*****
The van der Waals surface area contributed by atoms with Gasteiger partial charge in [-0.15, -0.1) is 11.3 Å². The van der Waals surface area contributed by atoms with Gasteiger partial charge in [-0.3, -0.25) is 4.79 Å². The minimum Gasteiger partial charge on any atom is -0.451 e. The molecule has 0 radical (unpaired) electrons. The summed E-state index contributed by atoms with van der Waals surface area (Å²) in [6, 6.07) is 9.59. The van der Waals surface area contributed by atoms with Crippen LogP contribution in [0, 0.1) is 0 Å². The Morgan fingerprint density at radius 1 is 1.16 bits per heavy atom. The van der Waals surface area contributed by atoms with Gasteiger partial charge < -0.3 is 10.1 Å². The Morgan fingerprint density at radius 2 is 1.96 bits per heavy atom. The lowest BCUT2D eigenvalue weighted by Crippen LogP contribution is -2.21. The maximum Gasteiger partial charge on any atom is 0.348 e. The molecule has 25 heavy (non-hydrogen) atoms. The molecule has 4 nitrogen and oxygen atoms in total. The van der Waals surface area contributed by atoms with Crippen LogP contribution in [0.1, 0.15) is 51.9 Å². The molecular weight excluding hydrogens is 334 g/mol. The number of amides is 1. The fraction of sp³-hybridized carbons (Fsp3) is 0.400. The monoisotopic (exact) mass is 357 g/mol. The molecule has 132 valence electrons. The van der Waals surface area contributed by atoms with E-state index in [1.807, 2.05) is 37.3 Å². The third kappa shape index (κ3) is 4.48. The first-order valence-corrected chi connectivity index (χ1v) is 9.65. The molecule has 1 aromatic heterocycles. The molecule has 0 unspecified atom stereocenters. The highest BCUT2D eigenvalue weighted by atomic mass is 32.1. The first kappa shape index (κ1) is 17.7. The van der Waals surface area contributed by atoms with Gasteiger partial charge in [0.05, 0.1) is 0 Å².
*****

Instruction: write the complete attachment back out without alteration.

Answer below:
The van der Waals surface area contributed by atoms with Gasteiger partial charge in [-0.15, -0.1) is 11.3 Å². The van der Waals surface area contributed by atoms with Gasteiger partial charge in [-0.3, -0.25) is 4.79 Å². The minimum Gasteiger partial charge on any atom is -0.451 e. The molecule has 0 radical (unpaired) electrons. The summed E-state index contributed by atoms with van der Waals surface area (Å²) in [6, 6.07) is 9.59. The van der Waals surface area contributed by atoms with Crippen LogP contribution in [0, 0.1) is 0 Å². The Morgan fingerprint density at radius 1 is 1.16 bits per heavy atom. The van der Waals surface area contributed by atoms with Gasteiger partial charge < -0.3 is 10.1 Å². The Morgan fingerprint density at radius 2 is 1.96 bits per heavy atom. The lowest BCUT2D eigenvalue weighted by Crippen LogP contribution is -2.21. The maximum Gasteiger partial charge on any atom is 0.348 e. The molecule has 25 heavy (non-hydrogen) atoms. The molecule has 4 nitrogen and oxygen atoms in total. The van der Waals surface area contributed by atoms with Crippen LogP contribution in [0.1, 0.15) is 51.9 Å². The molecular weight excluding hydrogens is 334 g/mol. The number of amides is 1. The fraction of sp³-hybridized carbons (Fsp3) is 0.400. The monoisotopic (exact) mass is 357 g/mol. The molecule has 132 valence electrons. The van der Waals surface area contributed by atoms with E-state index in [1.807, 2.05) is 37.3 Å². The third kappa shape index (κ3) is 4.48. The first-order valence-corrected chi connectivity index (χ1v) is 9.65. The molecule has 1 aromatic heterocycles. The molecule has 0 unspecified atom stereocenters. The highest BCUT2D eigenvalue weighted by atomic mass is 32.1. The first kappa shape index (κ1) is 17.7. The van der Waals surface area contributed by atoms with Gasteiger partial charge in [0.05, 0.1) is 0 Å².